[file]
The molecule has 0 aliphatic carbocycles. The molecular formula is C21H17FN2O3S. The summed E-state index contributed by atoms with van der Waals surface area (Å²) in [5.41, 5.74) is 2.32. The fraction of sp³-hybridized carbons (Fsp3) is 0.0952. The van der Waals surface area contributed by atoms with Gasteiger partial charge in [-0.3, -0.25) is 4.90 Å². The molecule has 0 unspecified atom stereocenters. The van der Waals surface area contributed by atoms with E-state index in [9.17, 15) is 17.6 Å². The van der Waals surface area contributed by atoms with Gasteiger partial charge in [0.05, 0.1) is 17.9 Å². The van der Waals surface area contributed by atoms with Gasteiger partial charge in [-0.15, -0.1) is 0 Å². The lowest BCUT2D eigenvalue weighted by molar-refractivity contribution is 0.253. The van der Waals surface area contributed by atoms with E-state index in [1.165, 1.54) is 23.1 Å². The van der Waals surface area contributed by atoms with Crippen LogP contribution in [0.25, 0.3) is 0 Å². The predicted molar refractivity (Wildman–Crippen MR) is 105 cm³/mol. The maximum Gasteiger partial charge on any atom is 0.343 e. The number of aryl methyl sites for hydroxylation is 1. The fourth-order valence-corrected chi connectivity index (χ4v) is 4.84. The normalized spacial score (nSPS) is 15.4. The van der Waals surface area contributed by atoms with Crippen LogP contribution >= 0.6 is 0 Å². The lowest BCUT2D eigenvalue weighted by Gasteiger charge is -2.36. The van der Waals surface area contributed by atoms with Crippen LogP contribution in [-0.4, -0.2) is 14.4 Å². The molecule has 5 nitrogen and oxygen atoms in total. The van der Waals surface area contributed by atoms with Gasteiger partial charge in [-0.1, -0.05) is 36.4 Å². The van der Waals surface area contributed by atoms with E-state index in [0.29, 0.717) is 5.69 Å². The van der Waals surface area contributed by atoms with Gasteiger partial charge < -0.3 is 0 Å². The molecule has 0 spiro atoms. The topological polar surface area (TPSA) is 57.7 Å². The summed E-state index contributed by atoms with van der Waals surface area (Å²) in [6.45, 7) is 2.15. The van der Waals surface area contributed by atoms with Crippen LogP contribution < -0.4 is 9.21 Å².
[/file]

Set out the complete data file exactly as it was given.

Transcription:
The molecule has 0 aliphatic carbocycles. The molecular formula is C21H17FN2O3S. The summed E-state index contributed by atoms with van der Waals surface area (Å²) in [5.41, 5.74) is 2.32. The fraction of sp³-hybridized carbons (Fsp3) is 0.0952. The van der Waals surface area contributed by atoms with Gasteiger partial charge in [-0.3, -0.25) is 4.90 Å². The molecule has 0 unspecified atom stereocenters. The van der Waals surface area contributed by atoms with E-state index in [9.17, 15) is 17.6 Å². The van der Waals surface area contributed by atoms with Gasteiger partial charge in [0.05, 0.1) is 17.9 Å². The van der Waals surface area contributed by atoms with Gasteiger partial charge in [-0.15, -0.1) is 0 Å². The lowest BCUT2D eigenvalue weighted by molar-refractivity contribution is 0.253. The van der Waals surface area contributed by atoms with E-state index in [1.165, 1.54) is 23.1 Å². The van der Waals surface area contributed by atoms with Crippen LogP contribution in [0.25, 0.3) is 0 Å². The predicted molar refractivity (Wildman–Crippen MR) is 105 cm³/mol. The maximum Gasteiger partial charge on any atom is 0.343 e. The number of aryl methyl sites for hydroxylation is 1. The fourth-order valence-corrected chi connectivity index (χ4v) is 4.84. The normalized spacial score (nSPS) is 15.4. The van der Waals surface area contributed by atoms with Crippen LogP contribution >= 0.6 is 0 Å². The lowest BCUT2D eigenvalue weighted by Gasteiger charge is -2.36. The van der Waals surface area contributed by atoms with Crippen LogP contribution in [-0.4, -0.2) is 14.4 Å². The molecule has 5 nitrogen and oxygen atoms in total. The van der Waals surface area contributed by atoms with Gasteiger partial charge in [-0.1, -0.05) is 36.4 Å². The van der Waals surface area contributed by atoms with E-state index in [0.29, 0.717) is 5.69 Å². The van der Waals surface area contributed by atoms with Gasteiger partial charge < -0.3 is 0 Å². The molecule has 0 spiro atoms. The topological polar surface area (TPSA) is 57.7 Å². The summed E-state index contributed by atoms with van der Waals surface area (Å²) in [6.45, 7) is 2.15. The van der Waals surface area contributed by atoms with Crippen LogP contribution < -0.4 is 9.21 Å².